“Half-Dome is a varifocal headset, which means the optics move to help us solve vergence-accommodation so you can focus on near objects. But building something like that has fragility, cost, weight concerns, which we haven’t found a way to balance yet. But it is still something we’re looking at.”
Carmack Thinks Quest Pro Won’t Sell As Well
In that same public conversation Bosworth signaled Quest Pro not coming this year, consulting CTO John Carmack gave his view on the prospective product:
“I’m happy to have some Pro version that’s going exploring every sensor in the kitchen sink. I just think that you’ll wind up with 1/10th of the users on there and we should be about kind of maximizing the user base.“
What processor will Quest Pro use?
Like all standalone VR headsets shipped outside China, we’d expect Quest Pro to use a Qualcomm Snapdragon chip. Quest 2 uses Snapdragon XR2, a variant of Snapdragon 865 from early 2020.
Snapdragon 865+ launched in late 2020 as a higher clocked but more expensive model. Early this year a further improved model, Snapdragon 870, shipped with a higher clocked Prime CPU core.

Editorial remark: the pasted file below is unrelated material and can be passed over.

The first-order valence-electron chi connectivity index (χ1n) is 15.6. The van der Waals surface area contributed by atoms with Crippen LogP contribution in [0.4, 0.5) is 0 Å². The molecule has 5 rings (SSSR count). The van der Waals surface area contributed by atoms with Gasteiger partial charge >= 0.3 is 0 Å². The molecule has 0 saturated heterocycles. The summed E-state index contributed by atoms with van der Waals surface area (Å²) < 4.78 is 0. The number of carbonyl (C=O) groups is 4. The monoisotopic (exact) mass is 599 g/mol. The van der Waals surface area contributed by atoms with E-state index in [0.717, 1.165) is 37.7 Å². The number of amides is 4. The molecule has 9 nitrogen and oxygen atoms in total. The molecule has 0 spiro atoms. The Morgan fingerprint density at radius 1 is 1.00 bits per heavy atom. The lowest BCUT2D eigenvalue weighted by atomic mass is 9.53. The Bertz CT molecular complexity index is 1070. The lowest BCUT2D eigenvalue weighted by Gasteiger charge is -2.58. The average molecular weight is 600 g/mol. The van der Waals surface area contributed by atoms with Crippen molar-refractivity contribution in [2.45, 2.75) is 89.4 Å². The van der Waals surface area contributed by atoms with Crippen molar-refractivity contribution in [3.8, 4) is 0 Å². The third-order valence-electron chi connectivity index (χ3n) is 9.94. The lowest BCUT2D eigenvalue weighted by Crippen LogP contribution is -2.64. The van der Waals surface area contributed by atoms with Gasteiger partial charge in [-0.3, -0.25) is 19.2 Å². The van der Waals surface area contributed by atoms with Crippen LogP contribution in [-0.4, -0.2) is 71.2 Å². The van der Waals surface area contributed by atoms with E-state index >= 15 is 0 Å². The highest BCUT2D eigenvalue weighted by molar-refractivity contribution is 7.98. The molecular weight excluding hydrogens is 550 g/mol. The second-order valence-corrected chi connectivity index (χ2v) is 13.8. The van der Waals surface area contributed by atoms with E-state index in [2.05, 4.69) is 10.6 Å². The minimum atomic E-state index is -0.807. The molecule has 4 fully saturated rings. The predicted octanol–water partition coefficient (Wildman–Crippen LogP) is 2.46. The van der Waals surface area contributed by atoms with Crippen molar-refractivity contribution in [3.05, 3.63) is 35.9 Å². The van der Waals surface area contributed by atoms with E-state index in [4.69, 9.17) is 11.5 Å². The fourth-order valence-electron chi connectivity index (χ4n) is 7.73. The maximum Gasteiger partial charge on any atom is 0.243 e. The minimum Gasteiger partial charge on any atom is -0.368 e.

A true successor, Snapdragon 888, also launched early this year. Qualcomm claims its new GPU is 35% more powerful, but there was no announcement of an XR-focused variant or mention of VR.
Of course, XR2 could still be used but clocked higher. The primary CPU cores in Quest 2 are actually underclocked. A more advanced cooling system could allow for significant improvement in CPU, and perhaps even GPU overclocking. And, of course, Quest Pro could use a chip yet to be announced.
When will Quest Pro be announced and when will it be released?
Other than noting it isn’t launching this year, Facebook hasn’t dropped any hints as to when Quest Pro might be announced or released. The company hosts an annual VR & AR conference in fall called Connect where products like Oculus Go and Oculus Quest were first announced.
This year Facebook Connect takes place October 28. There are no rumors as to what will be announced, but if Facebook does plan to reveal Quest Pro this year, Connect would likely be the venue.